WHO WOULD have thought that a pedigreed Connecticut Yankee, educated at Andover and Yale, would dabble in white backlash?But what other plausible explanation can there be for George Bush's veto of the first civil rights bill to come across his presidential desk?If Bush really believed that he was vetoing a "quota bill," he had to ignore impressive testimony -- easily a preponderance of the evidence -- to the contrary, and not just from the women and racial minorities who would have benefited from the measure's anti-discrimination provisions.
NEWS
By Peter Osterlund and Karen Hosler and Peter Osterlund and Karen Hosler,Washington Bureau of The Sun | October 26, 1991
WASHINGTON -- A two-year stalemate over a landmark civil rights bill for the workplace ended yesterday when Senate Democrats unanimously backed a hard-wrung compromise that President Bush had accepted the night before.The action appeared to assure passage of the Civil Rights Act of 1991, which would reverse a series of recent Supreme Court decisions that made it more difficult for victims of job bias to win lawsuits and collect damages.By all accounts, Mr. Bush changed his position to make the compromise possible, largely out of concern that the public might think he was stonewalling on the matter and was more interested in having a political issue than a bill.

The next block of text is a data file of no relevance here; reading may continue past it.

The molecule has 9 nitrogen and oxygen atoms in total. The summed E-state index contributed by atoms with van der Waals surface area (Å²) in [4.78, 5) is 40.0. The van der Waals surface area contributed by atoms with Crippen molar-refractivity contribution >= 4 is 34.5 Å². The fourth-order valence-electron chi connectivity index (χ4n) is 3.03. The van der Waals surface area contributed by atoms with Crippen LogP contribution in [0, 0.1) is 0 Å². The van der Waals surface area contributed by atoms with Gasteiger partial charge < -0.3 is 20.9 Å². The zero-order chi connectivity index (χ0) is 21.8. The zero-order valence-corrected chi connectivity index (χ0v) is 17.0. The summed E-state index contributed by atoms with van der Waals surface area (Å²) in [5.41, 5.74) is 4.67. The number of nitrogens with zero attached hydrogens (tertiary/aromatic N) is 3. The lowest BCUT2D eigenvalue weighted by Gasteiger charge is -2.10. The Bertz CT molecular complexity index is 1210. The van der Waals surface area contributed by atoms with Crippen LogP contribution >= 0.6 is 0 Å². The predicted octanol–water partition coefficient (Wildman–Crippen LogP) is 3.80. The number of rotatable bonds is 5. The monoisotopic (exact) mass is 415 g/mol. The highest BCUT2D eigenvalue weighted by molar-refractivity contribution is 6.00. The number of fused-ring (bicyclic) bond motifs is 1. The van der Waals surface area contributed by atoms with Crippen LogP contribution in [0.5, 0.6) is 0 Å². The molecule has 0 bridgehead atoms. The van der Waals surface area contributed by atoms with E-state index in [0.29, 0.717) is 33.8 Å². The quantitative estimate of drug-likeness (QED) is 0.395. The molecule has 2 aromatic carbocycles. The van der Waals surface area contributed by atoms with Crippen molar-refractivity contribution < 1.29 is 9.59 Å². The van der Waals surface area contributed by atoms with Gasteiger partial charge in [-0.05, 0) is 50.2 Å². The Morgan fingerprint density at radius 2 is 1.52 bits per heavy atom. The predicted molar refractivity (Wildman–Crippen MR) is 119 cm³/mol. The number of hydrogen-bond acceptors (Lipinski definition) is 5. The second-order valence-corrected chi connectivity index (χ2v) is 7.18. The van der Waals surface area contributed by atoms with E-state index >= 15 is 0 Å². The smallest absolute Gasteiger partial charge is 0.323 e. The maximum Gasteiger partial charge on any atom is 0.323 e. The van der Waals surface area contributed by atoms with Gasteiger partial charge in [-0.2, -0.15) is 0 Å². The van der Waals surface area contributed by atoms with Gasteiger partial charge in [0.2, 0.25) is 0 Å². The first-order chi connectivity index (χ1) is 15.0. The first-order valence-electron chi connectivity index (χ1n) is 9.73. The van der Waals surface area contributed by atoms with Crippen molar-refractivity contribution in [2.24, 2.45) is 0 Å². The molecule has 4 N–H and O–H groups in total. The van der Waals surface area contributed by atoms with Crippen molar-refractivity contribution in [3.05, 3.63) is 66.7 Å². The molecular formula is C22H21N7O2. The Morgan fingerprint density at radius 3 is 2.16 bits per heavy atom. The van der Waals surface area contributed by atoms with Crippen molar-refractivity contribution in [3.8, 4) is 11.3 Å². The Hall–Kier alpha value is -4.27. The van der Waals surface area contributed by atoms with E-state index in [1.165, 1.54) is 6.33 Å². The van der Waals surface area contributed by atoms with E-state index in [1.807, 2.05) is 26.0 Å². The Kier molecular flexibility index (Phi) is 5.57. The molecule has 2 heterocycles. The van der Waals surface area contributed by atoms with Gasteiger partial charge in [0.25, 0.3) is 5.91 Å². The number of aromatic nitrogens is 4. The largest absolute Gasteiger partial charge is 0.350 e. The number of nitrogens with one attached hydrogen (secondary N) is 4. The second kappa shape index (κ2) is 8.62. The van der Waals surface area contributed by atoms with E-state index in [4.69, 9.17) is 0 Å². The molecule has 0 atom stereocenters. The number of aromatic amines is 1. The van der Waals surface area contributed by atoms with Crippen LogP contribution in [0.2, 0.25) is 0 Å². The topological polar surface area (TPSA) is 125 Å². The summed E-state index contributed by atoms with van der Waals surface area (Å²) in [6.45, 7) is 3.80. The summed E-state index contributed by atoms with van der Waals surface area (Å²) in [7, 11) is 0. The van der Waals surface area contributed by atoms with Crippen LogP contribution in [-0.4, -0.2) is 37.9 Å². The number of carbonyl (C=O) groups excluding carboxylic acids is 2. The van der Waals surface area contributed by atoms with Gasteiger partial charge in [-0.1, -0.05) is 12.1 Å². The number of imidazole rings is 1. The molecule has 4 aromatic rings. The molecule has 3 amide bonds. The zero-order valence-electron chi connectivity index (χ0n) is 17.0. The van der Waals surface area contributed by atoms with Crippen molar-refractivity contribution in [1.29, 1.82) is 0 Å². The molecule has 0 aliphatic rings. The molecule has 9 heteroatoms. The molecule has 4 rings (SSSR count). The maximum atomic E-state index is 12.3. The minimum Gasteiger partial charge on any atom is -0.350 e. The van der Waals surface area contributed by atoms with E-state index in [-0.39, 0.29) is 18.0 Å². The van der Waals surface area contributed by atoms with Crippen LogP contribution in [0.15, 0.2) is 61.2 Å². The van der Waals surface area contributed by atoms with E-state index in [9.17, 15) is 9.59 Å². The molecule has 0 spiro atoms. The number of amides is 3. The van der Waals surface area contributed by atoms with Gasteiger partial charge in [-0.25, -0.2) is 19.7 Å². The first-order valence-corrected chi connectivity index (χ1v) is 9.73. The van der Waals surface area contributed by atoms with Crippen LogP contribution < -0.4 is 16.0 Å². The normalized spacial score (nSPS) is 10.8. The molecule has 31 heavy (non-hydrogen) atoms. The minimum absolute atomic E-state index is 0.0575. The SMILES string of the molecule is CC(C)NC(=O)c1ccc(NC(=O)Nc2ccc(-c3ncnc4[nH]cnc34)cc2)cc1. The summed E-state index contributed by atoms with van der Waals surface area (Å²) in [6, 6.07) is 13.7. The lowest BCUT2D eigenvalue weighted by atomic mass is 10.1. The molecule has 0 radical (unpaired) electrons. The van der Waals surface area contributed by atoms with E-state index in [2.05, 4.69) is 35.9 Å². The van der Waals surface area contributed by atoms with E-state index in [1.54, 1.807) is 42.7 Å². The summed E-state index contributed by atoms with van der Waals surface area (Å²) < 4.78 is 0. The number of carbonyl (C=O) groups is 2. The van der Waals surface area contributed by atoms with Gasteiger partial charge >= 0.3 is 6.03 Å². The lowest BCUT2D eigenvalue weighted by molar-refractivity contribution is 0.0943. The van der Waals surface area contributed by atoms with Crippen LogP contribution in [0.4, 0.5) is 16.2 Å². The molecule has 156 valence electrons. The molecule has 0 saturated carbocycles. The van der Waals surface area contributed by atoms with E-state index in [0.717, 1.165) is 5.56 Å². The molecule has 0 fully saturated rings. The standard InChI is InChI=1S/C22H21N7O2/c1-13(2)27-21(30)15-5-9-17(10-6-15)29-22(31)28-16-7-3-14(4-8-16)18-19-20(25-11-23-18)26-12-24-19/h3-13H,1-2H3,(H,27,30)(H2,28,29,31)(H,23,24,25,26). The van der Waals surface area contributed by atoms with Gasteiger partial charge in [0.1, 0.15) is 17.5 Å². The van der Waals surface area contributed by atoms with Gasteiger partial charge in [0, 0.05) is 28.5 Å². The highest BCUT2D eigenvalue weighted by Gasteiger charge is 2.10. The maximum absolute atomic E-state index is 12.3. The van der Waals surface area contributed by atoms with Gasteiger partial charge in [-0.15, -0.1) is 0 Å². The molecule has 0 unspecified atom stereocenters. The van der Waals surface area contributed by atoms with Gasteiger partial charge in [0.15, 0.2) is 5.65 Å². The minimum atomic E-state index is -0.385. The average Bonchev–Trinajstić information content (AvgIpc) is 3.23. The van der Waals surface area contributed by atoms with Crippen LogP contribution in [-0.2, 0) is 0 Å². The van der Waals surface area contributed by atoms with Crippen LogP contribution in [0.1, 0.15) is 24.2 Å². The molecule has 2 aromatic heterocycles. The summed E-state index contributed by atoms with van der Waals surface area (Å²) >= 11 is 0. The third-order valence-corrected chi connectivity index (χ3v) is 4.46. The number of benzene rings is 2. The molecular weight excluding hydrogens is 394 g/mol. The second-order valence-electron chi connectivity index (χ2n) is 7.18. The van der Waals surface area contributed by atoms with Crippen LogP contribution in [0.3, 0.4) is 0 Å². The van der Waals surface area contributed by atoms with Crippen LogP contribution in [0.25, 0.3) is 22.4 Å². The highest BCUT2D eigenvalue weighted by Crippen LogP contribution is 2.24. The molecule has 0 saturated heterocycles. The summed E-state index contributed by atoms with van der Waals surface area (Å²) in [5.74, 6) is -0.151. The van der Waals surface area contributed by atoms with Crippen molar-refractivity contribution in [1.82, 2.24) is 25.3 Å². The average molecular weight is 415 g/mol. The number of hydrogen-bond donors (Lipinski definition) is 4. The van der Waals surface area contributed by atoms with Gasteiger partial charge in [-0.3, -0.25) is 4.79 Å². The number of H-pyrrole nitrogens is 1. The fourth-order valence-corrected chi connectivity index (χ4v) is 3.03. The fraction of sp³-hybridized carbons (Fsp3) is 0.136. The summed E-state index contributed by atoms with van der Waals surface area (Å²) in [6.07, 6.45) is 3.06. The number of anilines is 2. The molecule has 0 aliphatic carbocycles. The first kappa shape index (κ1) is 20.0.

NEWS
By Arch Parsons and Arch Parsons,Washington Bureau of The Sun | May 21, 1991
WASHINGTON -- The Democratic leadership of the House of Representatives is expected to make public tomorrow a substitute civil rights "package" containing a number of proposed amendments to the bill now before the House.The leadership's expectation is that while the substitute bill will be put before the House this week, it is unlikely to be debated or voted on until next week because of other congressional business.The substitute bill would replace H.R. 1, which has already gone through House committee procedures and stands ready for floor action.
NEWS
May 16, 1991
As House leaders put the finishing touches on what they hope will be a veto-proof Civil Rights Bill of 1991, fresh evidence of the need for such legislation was reported yesterday by a nationally recognized urban research organization in a study that found "entrenched and widespread" racial bias among U.S. employers.The study, conducted by the Urban Institute, analyzed the experiences of 476 pairs of black and white job applicants in Washington and Chicago last year. It found that in 20 percent of the cases, blacks were denied treatment equal to whites for the same entry level jobs.